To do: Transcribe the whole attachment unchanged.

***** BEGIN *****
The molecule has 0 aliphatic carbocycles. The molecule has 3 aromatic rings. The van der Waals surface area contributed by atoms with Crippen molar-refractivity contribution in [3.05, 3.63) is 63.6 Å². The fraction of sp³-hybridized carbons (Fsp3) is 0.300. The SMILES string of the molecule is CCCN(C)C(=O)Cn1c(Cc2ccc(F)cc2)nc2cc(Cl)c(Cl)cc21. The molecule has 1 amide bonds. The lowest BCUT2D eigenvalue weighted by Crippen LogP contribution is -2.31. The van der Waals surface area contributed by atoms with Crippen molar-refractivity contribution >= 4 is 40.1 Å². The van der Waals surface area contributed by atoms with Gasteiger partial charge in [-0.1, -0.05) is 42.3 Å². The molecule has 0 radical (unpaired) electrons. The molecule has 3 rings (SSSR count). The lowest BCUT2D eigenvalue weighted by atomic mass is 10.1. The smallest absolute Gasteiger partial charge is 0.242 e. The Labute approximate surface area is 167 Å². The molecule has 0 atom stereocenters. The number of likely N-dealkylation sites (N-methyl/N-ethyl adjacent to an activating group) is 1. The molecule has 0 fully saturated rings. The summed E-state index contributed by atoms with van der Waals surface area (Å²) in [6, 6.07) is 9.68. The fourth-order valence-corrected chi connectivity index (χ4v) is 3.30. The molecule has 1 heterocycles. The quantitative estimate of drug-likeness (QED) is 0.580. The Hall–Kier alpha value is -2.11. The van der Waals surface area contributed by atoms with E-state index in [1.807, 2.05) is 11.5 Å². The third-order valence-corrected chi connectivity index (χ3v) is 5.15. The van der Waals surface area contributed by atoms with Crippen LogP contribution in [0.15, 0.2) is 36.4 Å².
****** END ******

The molecule has 0 aliphatic carbocycles. The molecule has 3 aromatic rings. The van der Waals surface area contributed by atoms with Crippen molar-refractivity contribution in [3.05, 3.63) is 63.6 Å². The fraction of sp³-hybridized carbons (Fsp3) is 0.300. The SMILES string of the molecule is CCCN(C)C(=O)Cn1c(Cc2ccc(F)cc2)nc2cc(Cl)c(Cl)cc21. The molecule has 1 amide bonds. The lowest BCUT2D eigenvalue weighted by Crippen LogP contribution is -2.31. The van der Waals surface area contributed by atoms with Crippen molar-refractivity contribution >= 4 is 40.1 Å². The van der Waals surface area contributed by atoms with Gasteiger partial charge in [-0.1, -0.05) is 42.3 Å². The molecule has 0 radical (unpaired) electrons. The molecule has 3 rings (SSSR count). The lowest BCUT2D eigenvalue weighted by atomic mass is 10.1. The smallest absolute Gasteiger partial charge is 0.242 e. The Labute approximate surface area is 167 Å². The molecule has 0 atom stereocenters. The number of likely N-dealkylation sites (N-methyl/N-ethyl adjacent to an activating group) is 1. The molecule has 0 fully saturated rings. The summed E-state index contributed by atoms with van der Waals surface area (Å²) in [6, 6.07) is 9.68. The fourth-order valence-corrected chi connectivity index (χ4v) is 3.30. The molecule has 1 heterocycles. The quantitative estimate of drug-likeness (QED) is 0.580. The Hall–Kier alpha value is -2.11. The van der Waals surface area contributed by atoms with E-state index in [1.807, 2.05) is 11.5 Å². The third-order valence-corrected chi connectivity index (χ3v) is 5.15. The van der Waals surface area contributed by atoms with Crippen LogP contribution in [0.15, 0.2) is 36.4 Å².